While that's part of the lawsuit, more prominent are claims of racial discrimination and retaliation, with black employees claiming repeated abuse by white supervisors, preferential treatment toward Hispanic colleagues, and retaliation in response to complaints.

Two individual supervisors, for example, are charged with  referring to black employees as “black motherfucker,” “dumb black bitch,” “black monkey,” “piece of shit” and “nigger.”

Two have referred to an employee blind in one eye as “cyclops,” and “the one-eyed guy,” and an employee with a nose disorder as “the nose guy.”

There's been no official response yet though arena spokesman Barry Baum told the Daily News they, but take “allegations of this kind very seriously” and have "a zero tolerance policy for…

Behind the "empty railyards": 40 years of ATURA, Baruch's plan, and the city's diffidence

To supporters of Forest City Ratner's Atlantic Yards project, it's a long-awaited plan for long-overlooked land. "The Atlantic Yards area has been available for any developer in America for over 100 years,” declared Borough President Marty Markowitz at a 5/26/05 City Council hearing.

Charles Gargano, chairman of the Empire State Development Corporation, mused on 11/15/05 to WNYC's Brian Lehrer, “Isn’t it interesting that these railyards have sat for decades and decades and decades, and no one has done a thing about them.” Forest City Ratner spokesman Joe DePlasco, in a 12/19/04 New York Times article ("In a War of Words, One Has the Power to Wound") described the railyards as "an empty scar dividing the community."

But why exactly has the Metropolitan Transportation Authority’s Vanderbilt Yard never been developed? Do public officials have some responsibility?

At a hearing yesterday of the Brooklyn Borough Board Atlantic Yards Committee, Kate Suisma…

No, security guards can't ban photos. Questions remain about visibility of ID/sticker system.

The bi-monthly Atlantic Yards/Pacific Park Community Update meeting June 14, held at 55 Hanson Place, addressed multiple issues, including delays in the project, a new detente with project neighbors,concerns about traffic congestion, upcoming sewer work and demolitions, and an explanation of how high winds caused debris to fly off the under-construction 38 Sixth Avenue building. I'll have more coverage.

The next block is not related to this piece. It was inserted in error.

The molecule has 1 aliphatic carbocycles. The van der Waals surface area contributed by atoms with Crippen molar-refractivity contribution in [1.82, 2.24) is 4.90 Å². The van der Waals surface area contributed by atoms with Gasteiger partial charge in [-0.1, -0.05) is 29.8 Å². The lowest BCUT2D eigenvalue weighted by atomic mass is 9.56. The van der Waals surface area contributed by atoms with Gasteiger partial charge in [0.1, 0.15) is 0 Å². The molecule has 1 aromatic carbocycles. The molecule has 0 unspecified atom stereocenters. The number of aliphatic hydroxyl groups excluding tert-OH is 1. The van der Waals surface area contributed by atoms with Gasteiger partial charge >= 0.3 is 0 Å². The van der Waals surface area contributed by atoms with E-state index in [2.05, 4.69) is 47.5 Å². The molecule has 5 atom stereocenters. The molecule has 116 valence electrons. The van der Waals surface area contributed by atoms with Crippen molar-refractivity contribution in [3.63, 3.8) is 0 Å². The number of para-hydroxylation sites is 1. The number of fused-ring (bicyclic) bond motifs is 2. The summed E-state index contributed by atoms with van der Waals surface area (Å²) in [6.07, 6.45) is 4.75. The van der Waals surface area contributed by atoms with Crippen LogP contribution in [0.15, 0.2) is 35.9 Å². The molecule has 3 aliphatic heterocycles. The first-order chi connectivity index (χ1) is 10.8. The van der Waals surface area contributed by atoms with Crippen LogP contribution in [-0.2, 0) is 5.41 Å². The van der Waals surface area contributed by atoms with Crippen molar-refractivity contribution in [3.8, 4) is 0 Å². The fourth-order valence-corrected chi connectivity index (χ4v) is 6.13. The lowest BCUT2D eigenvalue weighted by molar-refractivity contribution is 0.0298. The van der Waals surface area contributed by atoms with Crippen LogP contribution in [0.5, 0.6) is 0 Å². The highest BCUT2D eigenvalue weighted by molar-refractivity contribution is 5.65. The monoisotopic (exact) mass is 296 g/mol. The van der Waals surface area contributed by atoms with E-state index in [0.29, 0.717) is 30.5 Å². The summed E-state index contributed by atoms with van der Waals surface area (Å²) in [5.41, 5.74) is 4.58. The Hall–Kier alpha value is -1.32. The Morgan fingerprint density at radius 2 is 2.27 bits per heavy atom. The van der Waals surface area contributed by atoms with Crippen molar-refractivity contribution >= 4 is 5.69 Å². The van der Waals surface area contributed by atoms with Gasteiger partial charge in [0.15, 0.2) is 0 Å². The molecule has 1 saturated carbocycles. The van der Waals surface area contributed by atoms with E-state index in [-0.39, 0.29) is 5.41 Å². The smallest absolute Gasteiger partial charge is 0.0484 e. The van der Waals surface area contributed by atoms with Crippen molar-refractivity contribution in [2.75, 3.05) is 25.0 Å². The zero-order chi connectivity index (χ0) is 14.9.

Security issues came up several times at the meeting.
Wayne Bailey, a resident who regularly takes photos and videos (that I often use) of construction/operations issues that impact residents, asked representatives of Tishman Construction if the security guard at the sites they're building works for them.
After Tishman Senior VP Eric Reid said yes, Bailey asked why a guard told him not to shoot video of the site, even though he was on a public street.

"I will address it with principals for that security firm," Reid said.
Forest City Ratner executive Ashley Cotton, the …

Atlantic Yards/Pacific Park graphic: what's built/what might be coming + FAQ (post-dated pinned post)

This graphic, posted in February 2018, is post-dated to stay at the top of the blog. It will be updated as announced configurations change and buildings launch. Note the unbuilt B1 and the proposed--but not yet approved--shift in bulk to the unbuilt Site 5.

The August 2014 tentative configurations proposed by developer Greenland Forest City Partners will change. The project is already well behind that tentative timetable.